The Periphery as a Complex Adaptive Assemblage: Local Government and Enhanced Communication to Challenge Peripheralising Narratives
ACME : An International e-Journal for Critical Geographies
University of British Columbia, Okanagan
Reason for embargo
Currently under an indefinite embargo pending publication by University of British Columbia. No embargo required on publication
Despite much time and attention by academia and policy to bring about cohesion between core and peripheral regions, we still have large disparities of wealth and outcomes between them. Recent literature suggests that part of the problem lies in the ways that core regions represent peripheries in discourse and practice (Author. Forthcoming; Willett 2016; Lang et al 2015), meaning that peripheries need to find better ways to challenge negative core representations of place. This paper argues that a critical ontological perspective based on Deleuze and Guattari’s (2004) affective assemblages can help to understand this phenomenon better. The paper uses this framework to explore the periphery as a complex adaptive organism – or a periphery-assemblage. Local government is identified as an important structure within the periphery-assemblage, potentially enhancing and facilitating better adaptation to changing environment. Using this perspective and a radical research methodology that uses creative techniques to uncover the meanings underlying performed responses, the study takes a case study of local government in Cornwall in the South West of the UK. The research was conducted between May – June 2016. The paper claims that one way for peripheries to challenge core representations more effectively would be for enhanced communications within local government, which can better channel and develop information flows within peripheral regions.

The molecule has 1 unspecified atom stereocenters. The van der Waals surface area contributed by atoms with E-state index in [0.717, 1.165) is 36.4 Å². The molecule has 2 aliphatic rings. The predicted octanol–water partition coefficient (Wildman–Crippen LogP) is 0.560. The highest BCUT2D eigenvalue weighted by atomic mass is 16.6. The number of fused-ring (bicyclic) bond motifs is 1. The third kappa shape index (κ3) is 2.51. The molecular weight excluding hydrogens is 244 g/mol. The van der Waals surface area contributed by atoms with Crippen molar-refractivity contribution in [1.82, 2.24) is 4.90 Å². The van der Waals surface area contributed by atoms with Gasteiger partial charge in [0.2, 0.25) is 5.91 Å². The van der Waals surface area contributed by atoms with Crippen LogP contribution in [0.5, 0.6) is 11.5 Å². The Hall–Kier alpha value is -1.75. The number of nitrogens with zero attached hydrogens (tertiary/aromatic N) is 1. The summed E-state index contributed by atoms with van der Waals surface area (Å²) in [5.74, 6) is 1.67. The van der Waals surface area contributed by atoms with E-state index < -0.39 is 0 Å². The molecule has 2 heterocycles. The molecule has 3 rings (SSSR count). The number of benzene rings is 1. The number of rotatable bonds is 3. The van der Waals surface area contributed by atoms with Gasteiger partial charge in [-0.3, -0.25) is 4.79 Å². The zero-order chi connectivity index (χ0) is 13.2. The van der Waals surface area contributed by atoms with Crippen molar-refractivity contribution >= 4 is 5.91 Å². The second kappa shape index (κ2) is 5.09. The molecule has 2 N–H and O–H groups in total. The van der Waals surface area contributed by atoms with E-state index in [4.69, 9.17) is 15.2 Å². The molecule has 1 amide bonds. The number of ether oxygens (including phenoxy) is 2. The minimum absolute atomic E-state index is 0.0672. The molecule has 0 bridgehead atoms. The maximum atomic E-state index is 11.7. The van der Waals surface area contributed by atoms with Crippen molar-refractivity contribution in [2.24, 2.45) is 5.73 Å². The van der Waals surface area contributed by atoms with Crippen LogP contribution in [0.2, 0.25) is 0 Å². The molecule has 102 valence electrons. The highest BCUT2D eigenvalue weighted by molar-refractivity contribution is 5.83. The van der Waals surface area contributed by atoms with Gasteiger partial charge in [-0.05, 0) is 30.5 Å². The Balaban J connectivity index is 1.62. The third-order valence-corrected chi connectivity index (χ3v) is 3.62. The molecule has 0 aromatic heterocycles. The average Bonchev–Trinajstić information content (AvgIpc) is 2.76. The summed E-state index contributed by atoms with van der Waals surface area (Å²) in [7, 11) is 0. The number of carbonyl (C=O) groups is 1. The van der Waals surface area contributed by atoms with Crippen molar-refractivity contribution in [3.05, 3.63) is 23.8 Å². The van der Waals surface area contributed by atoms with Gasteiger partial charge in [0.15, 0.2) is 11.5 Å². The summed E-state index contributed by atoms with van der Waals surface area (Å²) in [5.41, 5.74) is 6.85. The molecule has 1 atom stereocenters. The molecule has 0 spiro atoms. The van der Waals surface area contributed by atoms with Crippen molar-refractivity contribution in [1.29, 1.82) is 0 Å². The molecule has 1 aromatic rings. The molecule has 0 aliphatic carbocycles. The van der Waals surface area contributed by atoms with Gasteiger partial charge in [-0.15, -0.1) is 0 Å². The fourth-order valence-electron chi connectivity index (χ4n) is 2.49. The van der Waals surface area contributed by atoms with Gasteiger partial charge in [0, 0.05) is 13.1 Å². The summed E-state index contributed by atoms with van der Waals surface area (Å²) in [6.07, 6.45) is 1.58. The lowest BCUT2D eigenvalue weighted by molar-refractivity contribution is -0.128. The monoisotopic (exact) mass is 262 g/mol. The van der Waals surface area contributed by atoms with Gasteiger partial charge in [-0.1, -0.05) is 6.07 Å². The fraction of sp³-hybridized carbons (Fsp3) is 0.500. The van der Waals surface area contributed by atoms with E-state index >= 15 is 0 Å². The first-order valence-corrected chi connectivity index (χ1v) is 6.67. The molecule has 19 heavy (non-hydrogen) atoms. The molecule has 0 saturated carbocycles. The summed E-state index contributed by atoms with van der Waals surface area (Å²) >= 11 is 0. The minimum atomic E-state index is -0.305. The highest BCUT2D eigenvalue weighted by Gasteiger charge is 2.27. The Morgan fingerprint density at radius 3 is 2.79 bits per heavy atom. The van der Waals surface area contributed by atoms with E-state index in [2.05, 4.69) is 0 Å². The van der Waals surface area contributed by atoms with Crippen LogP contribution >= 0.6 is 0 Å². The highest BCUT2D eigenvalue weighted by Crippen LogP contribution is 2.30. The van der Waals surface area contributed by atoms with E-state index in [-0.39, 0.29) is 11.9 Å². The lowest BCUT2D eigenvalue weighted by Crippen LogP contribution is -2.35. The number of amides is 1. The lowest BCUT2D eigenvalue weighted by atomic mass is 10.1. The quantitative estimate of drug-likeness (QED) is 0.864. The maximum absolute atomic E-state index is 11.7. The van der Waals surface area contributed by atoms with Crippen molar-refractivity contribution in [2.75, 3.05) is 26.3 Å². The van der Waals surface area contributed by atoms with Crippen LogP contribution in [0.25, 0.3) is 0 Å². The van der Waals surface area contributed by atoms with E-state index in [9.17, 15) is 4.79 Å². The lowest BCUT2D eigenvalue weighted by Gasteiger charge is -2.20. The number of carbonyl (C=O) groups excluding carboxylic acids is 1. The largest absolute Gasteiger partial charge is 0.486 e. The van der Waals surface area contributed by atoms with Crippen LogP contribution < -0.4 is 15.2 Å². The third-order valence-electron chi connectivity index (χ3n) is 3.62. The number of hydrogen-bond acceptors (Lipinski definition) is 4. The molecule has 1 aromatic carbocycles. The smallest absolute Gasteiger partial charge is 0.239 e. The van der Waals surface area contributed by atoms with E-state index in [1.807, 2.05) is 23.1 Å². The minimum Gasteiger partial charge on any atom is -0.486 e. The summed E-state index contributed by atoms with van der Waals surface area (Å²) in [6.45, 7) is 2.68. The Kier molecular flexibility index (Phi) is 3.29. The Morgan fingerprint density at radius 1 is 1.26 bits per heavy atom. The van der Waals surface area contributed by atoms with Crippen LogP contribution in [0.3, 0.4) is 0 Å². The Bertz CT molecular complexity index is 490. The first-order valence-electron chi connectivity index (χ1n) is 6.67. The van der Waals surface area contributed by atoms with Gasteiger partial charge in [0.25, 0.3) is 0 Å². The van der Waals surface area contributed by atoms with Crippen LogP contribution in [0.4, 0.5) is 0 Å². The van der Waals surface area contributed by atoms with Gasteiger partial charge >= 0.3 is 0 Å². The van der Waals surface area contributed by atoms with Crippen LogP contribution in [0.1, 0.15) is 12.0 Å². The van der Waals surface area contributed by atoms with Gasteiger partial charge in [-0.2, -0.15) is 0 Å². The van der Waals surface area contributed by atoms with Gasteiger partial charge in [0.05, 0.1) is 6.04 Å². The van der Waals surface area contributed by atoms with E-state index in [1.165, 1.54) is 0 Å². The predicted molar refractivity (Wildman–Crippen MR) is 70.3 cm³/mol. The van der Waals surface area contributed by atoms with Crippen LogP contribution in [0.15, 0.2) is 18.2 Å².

This is the author accepted manuscript
Awaiting citation and DOI